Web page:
It was when Iñigo was expressing himself freely--talking about his interests, his directorial vision, and trying to formulate new questions--that we were able to identify the gaps in Iñigo’s English wordstock. One of the many things that Levi, LanGo’s intern who was present for four of Iñigo’s sessions, was helpful with was creating vocabulary flashcards. Whenever we had to look up a new word in the course of speaking, or define one we encountered in a reading, we would take the occasion to prepare a vocab card, first by writing the target word to be learned on one side. Once a few dozen prepped cards had accumulated, we would go through all these cards with Iñigo and he would himself add two more essential elements for a successful flashcard: the meaning (shown with a Spanish equivalent, or two when needed), and the pronunciation (shown in IPA symbols). 

Seeing the IPA transcription of words over and over helps the learner to build up associations of a given sound with the words in which it occurs, which in turn builds the foundation for future vocab learning. With the tools Iñigo acquired and practiced at LanGo, he is now empowered to pronounce new English words he looks up using an online or good print dictionary, without having to hear someone else pronounce it.

Making such flashcards for vocab study can be used in more than one way to contribute more to a student’s mastery of target items. As one of the first items every day, I would review all the distinct vowel phonemes of English, sounds and symbols, and condense these into two charts (one for long vowels, one for short). Then, once the chart was assembled, we would sort the flashcards according to their stressed vowel: a word like “bed” would go into the /ɛ/ pile, while a 2-syllable word like “pillow” would go into the pile for /ɪ/, which bears the main stress (PIL-low, not *pil-LOW). At the end of this exercise, the student has neat little piles of words separated by their main vowels; reviewing them, s/he will get to associate the various spellings with their common sound. 

With Iñigo, it seemed more important to spend time on vowels than on consonants, and this is due to systematic differences between his first language, Spanish, and the target language, English. Every language has its own set of distinctive speech sounds (vowels, consonants, and in some cases tone), and it has unique ways of combining these sounds into words and phrases. In consonants, there is a lot of overlap between the Spanish set and the English set: for example, the sounds /p b t ʧ d k g f s m n w/ are shared by all dialects of both languages. Each language has some sounds that the other lacks: Spanish has /β r ɲ x/ while most forms of English do not, and English has /v θ ð z ʃ ʒ ɹ/ which are not distinctive sounds in American varieties of Spanish. But because consonants involve contact (or approximation) of discrete articulators (such as the tongue tip, the back of the teeth, the ‘roof’ of the mouth and others), it is relatively simple to teach students the way to approach an unfamiliar consonant sound. For instance, once Iñigo understood the concept of voicing contrast, he was very quick to grasp that /s/ is to /z/ as /p/ is to /b/ -- that is, both members of each pair share place and manner of articulation, but differ in the feature of voice.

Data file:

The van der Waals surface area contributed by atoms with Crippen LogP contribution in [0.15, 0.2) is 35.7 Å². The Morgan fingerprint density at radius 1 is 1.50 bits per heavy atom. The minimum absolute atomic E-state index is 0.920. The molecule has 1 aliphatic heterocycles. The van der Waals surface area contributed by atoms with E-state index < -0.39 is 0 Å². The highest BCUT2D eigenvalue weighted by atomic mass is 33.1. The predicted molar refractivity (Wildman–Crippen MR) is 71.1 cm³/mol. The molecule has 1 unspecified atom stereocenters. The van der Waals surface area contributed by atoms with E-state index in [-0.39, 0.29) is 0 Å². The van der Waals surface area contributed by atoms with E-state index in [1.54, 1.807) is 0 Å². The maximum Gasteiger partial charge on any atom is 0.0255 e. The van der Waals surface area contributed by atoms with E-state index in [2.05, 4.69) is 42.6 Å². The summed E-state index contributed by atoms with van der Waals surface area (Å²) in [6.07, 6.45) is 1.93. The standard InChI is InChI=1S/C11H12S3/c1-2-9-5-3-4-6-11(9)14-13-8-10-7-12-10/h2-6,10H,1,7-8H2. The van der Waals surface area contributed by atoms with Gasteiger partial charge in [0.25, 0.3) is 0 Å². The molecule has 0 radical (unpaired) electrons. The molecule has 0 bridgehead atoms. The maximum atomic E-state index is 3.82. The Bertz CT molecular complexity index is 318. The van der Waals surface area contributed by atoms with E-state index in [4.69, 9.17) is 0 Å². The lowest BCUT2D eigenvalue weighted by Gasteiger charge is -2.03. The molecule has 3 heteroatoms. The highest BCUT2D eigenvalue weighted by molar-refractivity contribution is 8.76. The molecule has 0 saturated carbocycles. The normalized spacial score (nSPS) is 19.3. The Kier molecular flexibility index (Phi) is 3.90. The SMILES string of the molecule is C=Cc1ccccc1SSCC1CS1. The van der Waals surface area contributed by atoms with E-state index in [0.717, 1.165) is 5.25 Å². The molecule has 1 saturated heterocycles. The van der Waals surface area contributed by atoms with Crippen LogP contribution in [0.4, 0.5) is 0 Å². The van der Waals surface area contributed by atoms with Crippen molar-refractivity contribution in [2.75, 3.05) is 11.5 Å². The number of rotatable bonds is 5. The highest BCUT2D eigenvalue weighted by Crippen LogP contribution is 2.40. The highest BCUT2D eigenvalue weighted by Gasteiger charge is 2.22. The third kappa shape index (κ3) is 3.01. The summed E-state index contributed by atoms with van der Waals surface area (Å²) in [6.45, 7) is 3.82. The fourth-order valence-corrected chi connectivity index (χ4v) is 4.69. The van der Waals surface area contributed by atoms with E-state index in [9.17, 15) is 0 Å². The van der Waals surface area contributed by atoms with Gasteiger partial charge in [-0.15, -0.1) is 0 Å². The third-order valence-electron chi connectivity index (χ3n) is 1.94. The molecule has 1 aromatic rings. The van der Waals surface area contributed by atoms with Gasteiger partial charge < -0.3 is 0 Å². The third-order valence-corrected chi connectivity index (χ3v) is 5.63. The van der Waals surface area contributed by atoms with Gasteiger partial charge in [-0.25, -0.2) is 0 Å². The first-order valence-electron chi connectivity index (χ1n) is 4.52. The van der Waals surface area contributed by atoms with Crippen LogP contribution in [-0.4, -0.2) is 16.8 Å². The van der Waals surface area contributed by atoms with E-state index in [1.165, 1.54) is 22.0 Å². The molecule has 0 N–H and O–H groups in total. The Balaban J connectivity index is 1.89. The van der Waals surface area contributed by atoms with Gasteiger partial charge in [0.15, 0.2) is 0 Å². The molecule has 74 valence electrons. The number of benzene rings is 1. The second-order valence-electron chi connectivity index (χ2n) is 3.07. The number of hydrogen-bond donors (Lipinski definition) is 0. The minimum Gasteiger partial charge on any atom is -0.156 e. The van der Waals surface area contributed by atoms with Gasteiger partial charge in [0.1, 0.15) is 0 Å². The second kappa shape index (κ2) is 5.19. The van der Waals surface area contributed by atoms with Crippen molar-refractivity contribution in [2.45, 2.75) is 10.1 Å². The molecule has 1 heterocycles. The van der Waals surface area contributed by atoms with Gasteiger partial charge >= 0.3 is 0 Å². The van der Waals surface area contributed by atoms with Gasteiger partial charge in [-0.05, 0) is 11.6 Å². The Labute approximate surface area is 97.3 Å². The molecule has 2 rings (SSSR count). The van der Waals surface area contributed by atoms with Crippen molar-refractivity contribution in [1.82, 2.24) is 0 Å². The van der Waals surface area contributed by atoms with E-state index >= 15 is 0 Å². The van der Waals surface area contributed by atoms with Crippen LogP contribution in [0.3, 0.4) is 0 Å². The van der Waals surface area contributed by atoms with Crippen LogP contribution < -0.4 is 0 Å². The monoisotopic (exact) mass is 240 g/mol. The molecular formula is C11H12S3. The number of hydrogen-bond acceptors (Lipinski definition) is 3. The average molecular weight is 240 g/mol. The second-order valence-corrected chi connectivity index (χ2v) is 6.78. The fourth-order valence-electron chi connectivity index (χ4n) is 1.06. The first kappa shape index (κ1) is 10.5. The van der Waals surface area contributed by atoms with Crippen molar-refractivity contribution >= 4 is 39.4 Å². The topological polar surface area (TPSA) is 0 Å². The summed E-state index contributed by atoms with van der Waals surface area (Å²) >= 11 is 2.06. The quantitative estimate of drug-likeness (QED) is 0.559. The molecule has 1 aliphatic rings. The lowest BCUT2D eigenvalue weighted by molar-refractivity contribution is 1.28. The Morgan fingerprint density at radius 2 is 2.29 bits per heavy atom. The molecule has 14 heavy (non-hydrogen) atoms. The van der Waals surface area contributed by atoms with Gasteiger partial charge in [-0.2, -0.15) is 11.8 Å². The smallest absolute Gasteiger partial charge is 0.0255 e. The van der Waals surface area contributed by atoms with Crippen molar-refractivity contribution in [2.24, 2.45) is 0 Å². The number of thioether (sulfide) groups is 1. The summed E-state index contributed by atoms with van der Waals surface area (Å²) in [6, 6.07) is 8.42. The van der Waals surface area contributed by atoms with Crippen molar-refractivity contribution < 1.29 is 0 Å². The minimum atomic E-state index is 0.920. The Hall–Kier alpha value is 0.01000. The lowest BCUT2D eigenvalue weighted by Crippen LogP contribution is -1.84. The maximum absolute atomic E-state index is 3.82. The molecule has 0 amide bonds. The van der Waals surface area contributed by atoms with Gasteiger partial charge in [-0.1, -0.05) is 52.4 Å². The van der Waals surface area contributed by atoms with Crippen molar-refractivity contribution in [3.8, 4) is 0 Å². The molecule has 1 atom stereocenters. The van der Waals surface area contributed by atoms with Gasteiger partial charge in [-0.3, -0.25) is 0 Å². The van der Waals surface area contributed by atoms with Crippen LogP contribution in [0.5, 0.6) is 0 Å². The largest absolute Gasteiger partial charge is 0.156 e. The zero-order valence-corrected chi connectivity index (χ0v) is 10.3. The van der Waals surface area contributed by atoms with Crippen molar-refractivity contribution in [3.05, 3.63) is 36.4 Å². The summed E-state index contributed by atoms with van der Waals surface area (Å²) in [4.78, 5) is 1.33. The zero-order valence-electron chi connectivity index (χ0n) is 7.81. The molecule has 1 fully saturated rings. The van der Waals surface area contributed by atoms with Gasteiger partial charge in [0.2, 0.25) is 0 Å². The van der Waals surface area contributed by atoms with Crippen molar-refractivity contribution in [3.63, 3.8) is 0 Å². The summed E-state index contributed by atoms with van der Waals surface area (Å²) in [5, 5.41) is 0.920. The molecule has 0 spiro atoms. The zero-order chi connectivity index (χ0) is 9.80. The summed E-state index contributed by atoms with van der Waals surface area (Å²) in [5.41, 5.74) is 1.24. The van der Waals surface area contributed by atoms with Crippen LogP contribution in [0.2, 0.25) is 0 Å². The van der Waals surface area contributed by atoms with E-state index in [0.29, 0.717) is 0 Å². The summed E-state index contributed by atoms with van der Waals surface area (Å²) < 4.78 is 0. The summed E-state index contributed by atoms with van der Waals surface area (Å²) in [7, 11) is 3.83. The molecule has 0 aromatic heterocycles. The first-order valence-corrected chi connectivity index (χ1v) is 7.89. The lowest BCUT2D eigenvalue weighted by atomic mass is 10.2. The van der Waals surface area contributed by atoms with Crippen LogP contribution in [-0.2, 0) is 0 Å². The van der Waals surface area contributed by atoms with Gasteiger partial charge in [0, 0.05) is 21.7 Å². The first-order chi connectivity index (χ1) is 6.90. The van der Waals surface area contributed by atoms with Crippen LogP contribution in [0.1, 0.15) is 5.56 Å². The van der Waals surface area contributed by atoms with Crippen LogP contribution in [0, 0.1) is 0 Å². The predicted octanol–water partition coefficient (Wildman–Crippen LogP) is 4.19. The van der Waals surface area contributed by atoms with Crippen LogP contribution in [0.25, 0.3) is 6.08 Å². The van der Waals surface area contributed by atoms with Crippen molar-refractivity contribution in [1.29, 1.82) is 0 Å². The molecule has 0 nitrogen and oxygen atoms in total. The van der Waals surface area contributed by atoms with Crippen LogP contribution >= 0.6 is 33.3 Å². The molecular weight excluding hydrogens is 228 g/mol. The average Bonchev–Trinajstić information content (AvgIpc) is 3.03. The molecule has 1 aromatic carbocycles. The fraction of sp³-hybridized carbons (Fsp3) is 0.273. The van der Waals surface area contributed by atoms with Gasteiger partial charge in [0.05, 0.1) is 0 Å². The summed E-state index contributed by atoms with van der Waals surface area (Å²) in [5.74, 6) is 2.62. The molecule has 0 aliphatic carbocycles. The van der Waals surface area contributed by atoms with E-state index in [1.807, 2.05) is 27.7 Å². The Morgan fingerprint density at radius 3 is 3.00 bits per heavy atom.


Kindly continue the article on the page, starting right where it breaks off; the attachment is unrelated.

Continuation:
With vowels, the matter becomes less clear-cut and therefore a bit harder for learners to acquire. Instead of differing by points of contact or approximation, vowels (in both Spanish and English) are distinguished by varying degrees of aperture, by lip rounding, and by tongue position. Add to this the fact that Spanish has only five distinctive vowel phonemes, versus the 7 short + 5 long vowels of English (this long/short distinction itself is alien to Spanish), not to mention additional diphthongs (double-vowel sounds) and syllabic resonants (consonants acting as vowels).

To understand the problem learners such as Iñigo face in learning English vowels, consider the following analogy. Suppose your job is to understand the color system used by a culture other than your own. English has 11 color terms, that is, basic words whose primary sense is to refer to a specific band of the visible light spectrum; but the culture you study divides that spectrum into 60 distinct, non-overlapping terms. That likely means that what we English-speakers call “red” is translatable by five or six distinct words, and that the culture has no label corresponding to our word “red”. Using this new system correctly means you have to learn not just 60 color terms, but exactly where on the spectrum one “color” ends and another begins.

Modern Spanish has just five vowel phonemes covering all of what we call the Vowel Space. So where English speakers distinguish the /æ/ of “hat” from the /ɑ/ or /ɔ/ of “hot” as well as from the /ʌ/ of “hut”, from the perspective of a learner in Iñigo’s position, these all sound like slightly differing shades of /a/. This is the reason that we spent most of our pronunciation sessions with Iñigo distinguishing between vowel sounds.

Another tool I gave Iñigo to master the vowels, particularly when he is called on to pronounce an unfamiliar new word, was a kind of “cheat sheet”. Given all the vagaries of English spelling, no single chart can reliably capture all current spellings of all vowel sounds, but I think I’ve developed one that’ll work most of the time.